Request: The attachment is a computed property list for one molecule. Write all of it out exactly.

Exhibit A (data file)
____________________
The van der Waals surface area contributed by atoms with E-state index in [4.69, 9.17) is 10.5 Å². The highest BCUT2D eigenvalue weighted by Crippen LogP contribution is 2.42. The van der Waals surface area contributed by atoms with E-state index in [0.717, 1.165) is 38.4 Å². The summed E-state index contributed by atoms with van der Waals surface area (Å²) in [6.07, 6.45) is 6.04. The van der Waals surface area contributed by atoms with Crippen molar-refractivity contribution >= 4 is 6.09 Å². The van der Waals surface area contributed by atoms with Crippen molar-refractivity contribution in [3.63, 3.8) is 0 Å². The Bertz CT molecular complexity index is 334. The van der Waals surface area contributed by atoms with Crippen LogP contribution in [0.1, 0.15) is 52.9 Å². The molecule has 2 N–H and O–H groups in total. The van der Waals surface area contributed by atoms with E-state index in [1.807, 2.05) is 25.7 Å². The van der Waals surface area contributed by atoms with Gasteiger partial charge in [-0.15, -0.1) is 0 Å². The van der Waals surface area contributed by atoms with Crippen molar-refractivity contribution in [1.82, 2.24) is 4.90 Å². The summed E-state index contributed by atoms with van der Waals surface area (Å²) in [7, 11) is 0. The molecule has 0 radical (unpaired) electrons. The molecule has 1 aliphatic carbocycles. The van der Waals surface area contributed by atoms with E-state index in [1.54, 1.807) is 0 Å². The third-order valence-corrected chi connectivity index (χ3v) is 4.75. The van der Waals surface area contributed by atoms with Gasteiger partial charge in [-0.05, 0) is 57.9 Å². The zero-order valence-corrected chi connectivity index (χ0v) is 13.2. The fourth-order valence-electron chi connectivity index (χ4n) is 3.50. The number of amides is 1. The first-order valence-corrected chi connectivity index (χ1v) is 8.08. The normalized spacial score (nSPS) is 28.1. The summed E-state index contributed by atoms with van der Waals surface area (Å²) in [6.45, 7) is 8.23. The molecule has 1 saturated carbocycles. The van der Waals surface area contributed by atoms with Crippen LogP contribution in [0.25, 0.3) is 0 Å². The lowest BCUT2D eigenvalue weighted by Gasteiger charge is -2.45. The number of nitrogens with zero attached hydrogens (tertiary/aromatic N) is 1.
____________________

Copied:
The van der Waals surface area contributed by atoms with E-state index in [4.69, 9.17) is 10.5 Å². The highest BCUT2D eigenvalue weighted by Crippen LogP contribution is 2.42. The van der Waals surface area contributed by atoms with E-state index in [0.717, 1.165) is 38.4 Å². The summed E-state index contributed by atoms with van der Waals surface area (Å²) in [6.07, 6.45) is 6.04. The van der Waals surface area contributed by atoms with Crippen molar-refractivity contribution >= 4 is 6.09 Å². The van der Waals surface area contributed by atoms with Crippen molar-refractivity contribution in [3.63, 3.8) is 0 Å². The Bertz CT molecular complexity index is 334. The van der Waals surface area contributed by atoms with Crippen LogP contribution in [0.1, 0.15) is 52.9 Å². The molecule has 2 N–H and O–H groups in total. The van der Waals surface area contributed by atoms with E-state index in [1.807, 2.05) is 25.7 Å². The van der Waals surface area contributed by atoms with Gasteiger partial charge in [-0.15, -0.1) is 0 Å². The van der Waals surface area contributed by atoms with Crippen molar-refractivity contribution in [1.82, 2.24) is 4.90 Å². The summed E-state index contributed by atoms with van der Waals surface area (Å²) in [7, 11) is 0. The molecule has 0 radical (unpaired) electrons. The molecule has 1 aliphatic carbocycles. The van der Waals surface area contributed by atoms with E-state index in [1.54, 1.807) is 0 Å². The third-order valence-corrected chi connectivity index (χ3v) is 4.75. The van der Waals surface area contributed by atoms with Gasteiger partial charge in [-0.05, 0) is 57.9 Å². The zero-order valence-corrected chi connectivity index (χ0v) is 13.2. The fourth-order valence-electron chi connectivity index (χ4n) is 3.50. The number of amides is 1. The first-order valence-corrected chi connectivity index (χ1v) is 8.08. The normalized spacial score (nSPS) is 28.1. The summed E-state index contributed by atoms with van der Waals surface area (Å²) in [6.45, 7) is 8.23. The molecule has 1 saturated carbocycles. The van der Waals surface area contributed by atoms with Crippen LogP contribution in [0.25, 0.3) is 0 Å². The lowest BCUT2D eigenvalue weighted by Gasteiger charge is -2.45. The number of nitrogens with zero attached hydrogens (tertiary/aromatic N) is 1.